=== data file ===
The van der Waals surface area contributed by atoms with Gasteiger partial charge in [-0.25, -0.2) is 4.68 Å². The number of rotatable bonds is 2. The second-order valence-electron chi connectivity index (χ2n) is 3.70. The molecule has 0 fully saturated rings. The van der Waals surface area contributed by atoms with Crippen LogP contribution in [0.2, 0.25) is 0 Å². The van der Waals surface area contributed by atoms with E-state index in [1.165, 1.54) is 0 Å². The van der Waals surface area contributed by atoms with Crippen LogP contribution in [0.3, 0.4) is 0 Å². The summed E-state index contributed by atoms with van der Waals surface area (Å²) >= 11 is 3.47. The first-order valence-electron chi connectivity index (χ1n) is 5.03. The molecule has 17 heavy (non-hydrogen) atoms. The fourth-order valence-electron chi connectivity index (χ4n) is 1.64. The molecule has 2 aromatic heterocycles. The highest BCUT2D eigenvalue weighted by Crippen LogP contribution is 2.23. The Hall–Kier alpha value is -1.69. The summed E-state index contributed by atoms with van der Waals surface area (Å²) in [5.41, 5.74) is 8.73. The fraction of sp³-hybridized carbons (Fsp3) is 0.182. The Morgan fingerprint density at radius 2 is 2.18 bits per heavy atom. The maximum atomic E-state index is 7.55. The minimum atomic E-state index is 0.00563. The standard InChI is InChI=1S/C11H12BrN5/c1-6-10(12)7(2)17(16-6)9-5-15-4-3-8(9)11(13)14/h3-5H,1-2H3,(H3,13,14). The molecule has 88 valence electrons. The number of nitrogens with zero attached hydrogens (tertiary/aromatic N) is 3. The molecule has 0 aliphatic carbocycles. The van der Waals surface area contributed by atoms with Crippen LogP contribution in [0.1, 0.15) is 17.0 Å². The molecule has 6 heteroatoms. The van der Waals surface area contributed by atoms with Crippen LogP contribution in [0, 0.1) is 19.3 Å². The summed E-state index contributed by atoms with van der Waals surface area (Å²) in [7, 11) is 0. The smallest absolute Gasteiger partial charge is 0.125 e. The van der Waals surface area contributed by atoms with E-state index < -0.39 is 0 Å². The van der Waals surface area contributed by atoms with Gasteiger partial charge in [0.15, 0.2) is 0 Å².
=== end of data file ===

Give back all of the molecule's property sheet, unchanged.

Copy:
The van der Waals surface area contributed by atoms with Gasteiger partial charge in [-0.25, -0.2) is 4.68 Å². The number of rotatable bonds is 2. The second-order valence-electron chi connectivity index (χ2n) is 3.70. The molecule has 0 fully saturated rings. The van der Waals surface area contributed by atoms with Crippen LogP contribution in [0.2, 0.25) is 0 Å². The van der Waals surface area contributed by atoms with E-state index in [1.165, 1.54) is 0 Å². The van der Waals surface area contributed by atoms with Crippen LogP contribution in [0.3, 0.4) is 0 Å². The summed E-state index contributed by atoms with van der Waals surface area (Å²) >= 11 is 3.47. The first-order valence-electron chi connectivity index (χ1n) is 5.03. The molecule has 17 heavy (non-hydrogen) atoms. The fourth-order valence-electron chi connectivity index (χ4n) is 1.64. The molecule has 2 aromatic heterocycles. The highest BCUT2D eigenvalue weighted by Crippen LogP contribution is 2.23. The Hall–Kier alpha value is -1.69. The summed E-state index contributed by atoms with van der Waals surface area (Å²) in [5.41, 5.74) is 8.73. The fraction of sp³-hybridized carbons (Fsp3) is 0.182. The Morgan fingerprint density at radius 2 is 2.18 bits per heavy atom. The maximum atomic E-state index is 7.55. The minimum atomic E-state index is 0.00563. The standard InChI is InChI=1S/C11H12BrN5/c1-6-10(12)7(2)17(16-6)9-5-15-4-3-8(9)11(13)14/h3-5H,1-2H3,(H3,13,14). The molecule has 88 valence electrons. The number of nitrogens with zero attached hydrogens (tertiary/aromatic N) is 3. The molecule has 0 aliphatic carbocycles. The van der Waals surface area contributed by atoms with Crippen LogP contribution in [0.1, 0.15) is 17.0 Å². The molecule has 6 heteroatoms. The van der Waals surface area contributed by atoms with Crippen LogP contribution in [0, 0.1) is 19.3 Å². The summed E-state index contributed by atoms with van der Waals surface area (Å²) in [7, 11) is 0. The smallest absolute Gasteiger partial charge is 0.125 e. The van der Waals surface area contributed by atoms with E-state index < -0.39 is 0 Å². The van der Waals surface area contributed by atoms with Gasteiger partial charge in [0.15, 0.2) is 0 Å².